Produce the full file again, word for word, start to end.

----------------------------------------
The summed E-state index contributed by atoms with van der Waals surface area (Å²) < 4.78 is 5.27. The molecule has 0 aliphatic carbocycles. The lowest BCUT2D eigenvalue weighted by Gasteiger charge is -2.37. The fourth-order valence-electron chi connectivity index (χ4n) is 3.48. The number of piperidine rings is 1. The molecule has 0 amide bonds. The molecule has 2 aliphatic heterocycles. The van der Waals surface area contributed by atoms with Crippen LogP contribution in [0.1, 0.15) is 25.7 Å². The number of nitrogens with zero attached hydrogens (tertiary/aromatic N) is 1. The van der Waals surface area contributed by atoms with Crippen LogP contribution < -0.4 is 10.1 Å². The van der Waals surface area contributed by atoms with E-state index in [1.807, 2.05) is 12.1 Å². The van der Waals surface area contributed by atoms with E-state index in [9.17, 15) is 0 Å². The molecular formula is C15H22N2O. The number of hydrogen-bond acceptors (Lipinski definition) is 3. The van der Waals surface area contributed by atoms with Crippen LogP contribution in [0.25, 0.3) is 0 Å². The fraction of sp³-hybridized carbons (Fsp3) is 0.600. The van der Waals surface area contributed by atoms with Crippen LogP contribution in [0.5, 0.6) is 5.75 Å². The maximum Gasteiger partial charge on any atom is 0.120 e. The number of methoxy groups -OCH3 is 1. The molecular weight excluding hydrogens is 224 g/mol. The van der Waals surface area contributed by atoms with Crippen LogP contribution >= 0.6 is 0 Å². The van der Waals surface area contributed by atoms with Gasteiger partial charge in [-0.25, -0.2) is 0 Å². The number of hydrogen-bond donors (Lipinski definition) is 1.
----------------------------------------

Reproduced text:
The summed E-state index contributed by atoms with van der Waals surface area (Å²) < 4.78 is 5.27. The molecule has 0 aliphatic carbocycles. The lowest BCUT2D eigenvalue weighted by Gasteiger charge is -2.37. The fourth-order valence-electron chi connectivity index (χ4n) is 3.48. The number of piperidine rings is 1. The molecule has 0 amide bonds. The molecule has 2 aliphatic heterocycles. The van der Waals surface area contributed by atoms with Crippen LogP contribution in [0.1, 0.15) is 25.7 Å². The number of nitrogens with zero attached hydrogens (tertiary/aromatic N) is 1. The van der Waals surface area contributed by atoms with Crippen LogP contribution < -0.4 is 10.1 Å². The van der Waals surface area contributed by atoms with E-state index in [1.807, 2.05) is 12.1 Å². The van der Waals surface area contributed by atoms with E-state index in [9.17, 15) is 0 Å². The molecular formula is C15H22N2O. The number of hydrogen-bond acceptors (Lipinski definition) is 3. The van der Waals surface area contributed by atoms with Crippen LogP contribution in [0.25, 0.3) is 0 Å². The fraction of sp³-hybridized carbons (Fsp3) is 0.600. The van der Waals surface area contributed by atoms with Crippen LogP contribution in [0.5, 0.6) is 5.75 Å². The maximum Gasteiger partial charge on any atom is 0.120 e. The number of methoxy groups -OCH3 is 1. The molecular weight excluding hydrogens is 224 g/mol. The van der Waals surface area contributed by atoms with Crippen LogP contribution >= 0.6 is 0 Å². The van der Waals surface area contributed by atoms with Gasteiger partial charge in [-0.25, -0.2) is 0 Å². The number of hydrogen-bond donors (Lipinski definition) is 1.